What are the major and key differences between covenant theology and Progressive Dispensationalism, especially with regard to the kingdom of God and eschatology?


I will have to admit immediately that I am not an authority on Progressive Dispensationalism (it is a rather new system), but I think I can highlight a few important distinctions between it and covenant theology.

Progressive Dispensationalism seems to be an attempt by those in the Dispensational camp to move toward a more unified view of redemptive history. One major result of this move has been that the Progressive Dispensationalists view the progressive dispensations in a way very similar to that in which Covenant theologians view the progression of the covenants. Specifically, there is no point of disjunction as we move from one covenant/dispensation to the next, but rather a continuing development of the prior covenants/dispensations.

A significant result of this progressive view is that Progressive Dispensationalism does not appear to maintain the traditional Dispensational distinction between the Gentile church and Israel. This is very similar to Covenant Theology which teaches that Jesus is the true remnant of Israel, and that Gentiles are now counted as part of Israel because of their union with Christ. The church, in turn, is the visible people of God and is the visible organization which contains the remnant of True Israel (i.e. believers).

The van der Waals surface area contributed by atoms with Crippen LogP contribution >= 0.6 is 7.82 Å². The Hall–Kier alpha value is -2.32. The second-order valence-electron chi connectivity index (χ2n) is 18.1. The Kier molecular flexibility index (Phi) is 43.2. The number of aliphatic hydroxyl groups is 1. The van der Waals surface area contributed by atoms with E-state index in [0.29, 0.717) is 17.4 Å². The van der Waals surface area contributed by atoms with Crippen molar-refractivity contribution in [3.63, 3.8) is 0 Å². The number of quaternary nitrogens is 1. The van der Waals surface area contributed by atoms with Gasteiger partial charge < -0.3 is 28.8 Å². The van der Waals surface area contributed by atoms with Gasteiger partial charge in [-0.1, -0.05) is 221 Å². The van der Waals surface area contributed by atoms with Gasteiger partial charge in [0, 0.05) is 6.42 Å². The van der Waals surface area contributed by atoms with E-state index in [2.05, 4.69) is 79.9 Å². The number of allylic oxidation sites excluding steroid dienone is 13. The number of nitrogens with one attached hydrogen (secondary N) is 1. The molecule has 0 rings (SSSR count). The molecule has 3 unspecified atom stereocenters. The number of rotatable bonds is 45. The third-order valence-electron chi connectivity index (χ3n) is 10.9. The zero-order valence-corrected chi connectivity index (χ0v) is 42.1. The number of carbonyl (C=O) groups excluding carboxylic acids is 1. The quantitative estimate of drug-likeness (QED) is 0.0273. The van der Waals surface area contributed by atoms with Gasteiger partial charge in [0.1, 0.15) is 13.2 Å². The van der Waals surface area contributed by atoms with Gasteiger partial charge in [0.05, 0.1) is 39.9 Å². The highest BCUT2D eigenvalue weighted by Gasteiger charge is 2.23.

There does still seem to be a significant distinction, however, between Progressive Dispensationalism and covenant theology as they pertain to the current covenant/dispensation. It is my understanding that Progressive Dispensationalists do not believe that we are currently in the millennial kingdom of God, as most modern covenant theologians contend. This means that almost all covenant theologians are either amillennialists or postmillennialists. Progressive Dispensationalists seem to be premillennial, though the exact nature of their premillennialism may be hard to define (Dispensational? Historic?). Progressive Dispensationalism also seems to expect a future physical fulfillment of all Old Testament prophecies regarding Israel, while covenant theology has traditionally tended to expect these to be fulfilled spiritually in the church. One hallmark of covenant theology is its doctrine of salvation, the most famous portions of which are the Five Points of Calvinism. Progressive Dispensationalism does not, in my understanding, tie itself to a single system of salvation. Some Progressive Dispensationalists may largely affirm the Five Points, while others may reject them.

Answer by Ra McLaughlin

Ra McLaughlin is Vice President of Finance and Administration at Third Millennium Ministries.